Google this week announced a series of policy changes and updates to improve the overall security of Chrome extensions.
There are currently more than 180,000 extensions available in the Chrome Web Store, and nearly half of Chrome desktop users actively use extensions, which makes the security of these components critical to the user browser experience.
Over the past couple of years, there have been numerous incidents where Chrome extensions were abused for traffic hijacking, click fraud, or adware distribution. After removing inline installation of extensions earlier this year, Google is changing the rules again to better protect Chrome users.
Starting with Chrome 70, users will be able to either restrict extension host access to a custom list of sites, or to configure them to require a click to gain access to the current page, James Wagner, Chrome Extensions Product Manager, reveals.
Host permissions, Wagner notes, allow extensions to automatically read and change data on websites, thus being prone to misuse, either malicious or unintentional. Thus, the search giant has decided to improve user transparency and control over when extensions can access site data and developers are advised to make the necessary changes to their apps as soon as possible.
The review process will tighten for extensions that request powerful permissions, as well as for those that use remotely hosted code, which will be subject to ongoing monitoring, Wagner notes. Developers should ensure their extension’s permissions is as narrowly-scoped as possible and that all the code is included directly in the extension package, to minimize review time.
Starting October 1, extensions with obfuscated code are no longer allowed in the Chrome Web Store, regardless of whether the obfuscation is applied to code within the package or to external code or resources. Existing extensions with obfuscated code will be removed in early January, provided that they don’t receive updates to become compliant.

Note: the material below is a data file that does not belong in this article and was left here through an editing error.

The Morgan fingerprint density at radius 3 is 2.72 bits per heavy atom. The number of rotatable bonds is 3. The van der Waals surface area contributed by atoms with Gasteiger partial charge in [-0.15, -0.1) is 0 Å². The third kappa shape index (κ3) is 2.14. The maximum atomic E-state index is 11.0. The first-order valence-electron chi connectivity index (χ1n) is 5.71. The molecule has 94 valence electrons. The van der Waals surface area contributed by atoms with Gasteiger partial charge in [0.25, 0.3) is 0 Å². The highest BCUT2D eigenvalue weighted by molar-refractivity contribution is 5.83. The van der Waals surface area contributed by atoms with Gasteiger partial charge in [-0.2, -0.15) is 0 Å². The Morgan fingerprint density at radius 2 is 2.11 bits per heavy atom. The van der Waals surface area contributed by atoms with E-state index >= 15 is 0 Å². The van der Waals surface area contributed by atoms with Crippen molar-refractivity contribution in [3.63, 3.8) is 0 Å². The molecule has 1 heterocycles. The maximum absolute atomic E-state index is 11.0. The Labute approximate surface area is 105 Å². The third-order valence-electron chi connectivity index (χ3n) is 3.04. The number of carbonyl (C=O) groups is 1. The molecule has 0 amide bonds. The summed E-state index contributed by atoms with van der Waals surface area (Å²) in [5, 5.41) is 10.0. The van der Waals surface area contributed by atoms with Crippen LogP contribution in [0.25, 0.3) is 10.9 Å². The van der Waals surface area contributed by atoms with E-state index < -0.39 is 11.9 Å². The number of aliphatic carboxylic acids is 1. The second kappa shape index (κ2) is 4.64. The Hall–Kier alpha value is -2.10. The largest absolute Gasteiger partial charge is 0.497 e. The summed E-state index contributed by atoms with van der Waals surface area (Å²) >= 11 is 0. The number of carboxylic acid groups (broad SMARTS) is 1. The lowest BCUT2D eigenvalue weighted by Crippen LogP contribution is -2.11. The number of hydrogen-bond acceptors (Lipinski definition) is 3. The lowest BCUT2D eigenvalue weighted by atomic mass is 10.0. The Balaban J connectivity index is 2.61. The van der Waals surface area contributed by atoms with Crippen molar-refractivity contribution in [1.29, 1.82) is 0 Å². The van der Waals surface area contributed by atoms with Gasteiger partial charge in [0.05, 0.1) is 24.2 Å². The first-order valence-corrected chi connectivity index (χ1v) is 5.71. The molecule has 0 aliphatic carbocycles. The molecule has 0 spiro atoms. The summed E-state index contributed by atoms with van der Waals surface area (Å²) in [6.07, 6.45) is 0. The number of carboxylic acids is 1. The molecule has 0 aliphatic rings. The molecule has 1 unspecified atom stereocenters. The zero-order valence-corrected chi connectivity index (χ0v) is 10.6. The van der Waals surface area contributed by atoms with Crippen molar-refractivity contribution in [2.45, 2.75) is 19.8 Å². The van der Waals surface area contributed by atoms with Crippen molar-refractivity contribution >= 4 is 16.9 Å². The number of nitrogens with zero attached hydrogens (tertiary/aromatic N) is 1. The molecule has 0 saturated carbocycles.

“Today over 70% of malicious and policy violating extensions that we block from Chrome Web Store contain obfuscated code. At the same time, because obfuscation is mainly used to conceal code functionality, it adds a great deal of complexity to our review process. This is no longer acceptable given the aforementioned review process changes,” Wagner points out.
Starting in 2019, Google will also require all Chrome Web Store developer accounts to enroll in 2-Step Verification. This should add extra protection to prevent incidents where attackers attempt to steal popular extensions by hijacking the developer account.
“For even stronger account security, consider the Advanced Protection Program. Advanced protection offers the same level of security that Google relies on for its own employees, requiring a physical security key to provide the strongest defense against phishing attacks,” Wagner says.
Next year, Google also plans on introducing the next extensions manifest version, which should improve security, privacy, and performance. It will bring more narrowly-scoped and declarative APIs, easier mechanisms for users to control the permissions granted to extensions, and alignment with new web capabilities, such as supporting Service Workers as a new type of background process.
“We recognize that some of the changes announced today may require effort in the future, depending on your extension. But we believe the collective result will be worth that effort for all users, developers, and for the long term health of the Chrome extensions ecosystem. We’re committed to working with you to transition through these changes and are very interested in your feedback,” Wagner concludes.
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